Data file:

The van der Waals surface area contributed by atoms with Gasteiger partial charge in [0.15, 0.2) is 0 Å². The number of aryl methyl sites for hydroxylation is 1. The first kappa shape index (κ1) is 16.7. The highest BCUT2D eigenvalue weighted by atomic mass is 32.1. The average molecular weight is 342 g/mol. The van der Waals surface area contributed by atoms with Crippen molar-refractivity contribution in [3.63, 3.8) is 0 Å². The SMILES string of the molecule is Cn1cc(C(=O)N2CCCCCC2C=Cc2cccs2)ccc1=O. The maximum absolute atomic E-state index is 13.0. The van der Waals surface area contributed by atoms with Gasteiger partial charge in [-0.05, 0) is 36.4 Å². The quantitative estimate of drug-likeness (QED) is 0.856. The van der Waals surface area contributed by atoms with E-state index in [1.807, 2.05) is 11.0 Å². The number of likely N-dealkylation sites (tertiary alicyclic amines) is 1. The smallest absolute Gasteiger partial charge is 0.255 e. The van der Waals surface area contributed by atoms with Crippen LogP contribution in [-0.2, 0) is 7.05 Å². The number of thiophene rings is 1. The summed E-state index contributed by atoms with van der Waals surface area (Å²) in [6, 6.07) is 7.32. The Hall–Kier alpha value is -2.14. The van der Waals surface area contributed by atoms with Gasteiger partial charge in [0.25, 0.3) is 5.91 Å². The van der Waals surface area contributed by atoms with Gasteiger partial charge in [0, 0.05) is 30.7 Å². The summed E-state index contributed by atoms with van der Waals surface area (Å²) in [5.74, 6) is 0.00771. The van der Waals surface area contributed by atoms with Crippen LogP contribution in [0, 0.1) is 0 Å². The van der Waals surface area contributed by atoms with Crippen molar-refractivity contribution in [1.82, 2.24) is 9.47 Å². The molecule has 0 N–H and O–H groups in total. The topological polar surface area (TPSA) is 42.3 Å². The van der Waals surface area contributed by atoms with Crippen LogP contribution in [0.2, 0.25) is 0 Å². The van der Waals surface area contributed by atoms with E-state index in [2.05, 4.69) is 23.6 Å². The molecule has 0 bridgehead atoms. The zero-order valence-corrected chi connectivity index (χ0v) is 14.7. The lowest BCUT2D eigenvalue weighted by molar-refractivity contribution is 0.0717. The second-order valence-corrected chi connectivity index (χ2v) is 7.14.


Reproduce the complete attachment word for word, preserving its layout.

The van der Waals surface area contributed by atoms with Gasteiger partial charge in [0.15, 0.2) is 0 Å². The number of aryl methyl sites for hydroxylation is 1. The first kappa shape index (κ1) is 16.7. The highest BCUT2D eigenvalue weighted by atomic mass is 32.1. The average molecular weight is 342 g/mol. The van der Waals surface area contributed by atoms with Crippen molar-refractivity contribution in [3.63, 3.8) is 0 Å². The SMILES string of the molecule is Cn1cc(C(=O)N2CCCCCC2C=Cc2cccs2)ccc1=O. The maximum absolute atomic E-state index is 13.0. The van der Waals surface area contributed by atoms with Gasteiger partial charge in [-0.05, 0) is 36.4 Å². The quantitative estimate of drug-likeness (QED) is 0.856. The van der Waals surface area contributed by atoms with E-state index in [1.807, 2.05) is 11.0 Å². The number of likely N-dealkylation sites (tertiary alicyclic amines) is 1. The smallest absolute Gasteiger partial charge is 0.255 e. The van der Waals surface area contributed by atoms with Crippen LogP contribution in [-0.2, 0) is 7.05 Å². The number of thiophene rings is 1. The summed E-state index contributed by atoms with van der Waals surface area (Å²) in [6, 6.07) is 7.32. The Hall–Kier alpha value is -2.14. The van der Waals surface area contributed by atoms with Gasteiger partial charge in [0.25, 0.3) is 5.91 Å². The van der Waals surface area contributed by atoms with Gasteiger partial charge in [0, 0.05) is 30.7 Å². The summed E-state index contributed by atoms with van der Waals surface area (Å²) in [5.74, 6) is 0.00771. The van der Waals surface area contributed by atoms with Crippen LogP contribution in [0, 0.1) is 0 Å². The van der Waals surface area contributed by atoms with Crippen molar-refractivity contribution in [1.82, 2.24) is 9.47 Å². The molecule has 0 N–H and O–H groups in total. The topological polar surface area (TPSA) is 42.3 Å². The van der Waals surface area contributed by atoms with Crippen LogP contribution in [0.2, 0.25) is 0 Å². The van der Waals surface area contributed by atoms with E-state index in [2.05, 4.69) is 23.6 Å². The molecule has 0 bridgehead atoms. The zero-order valence-corrected chi connectivity index (χ0v) is 14.7. The lowest BCUT2D eigenvalue weighted by molar-refractivity contribution is 0.0717. The second-order valence-corrected chi connectivity index (χ2v) is 7.14.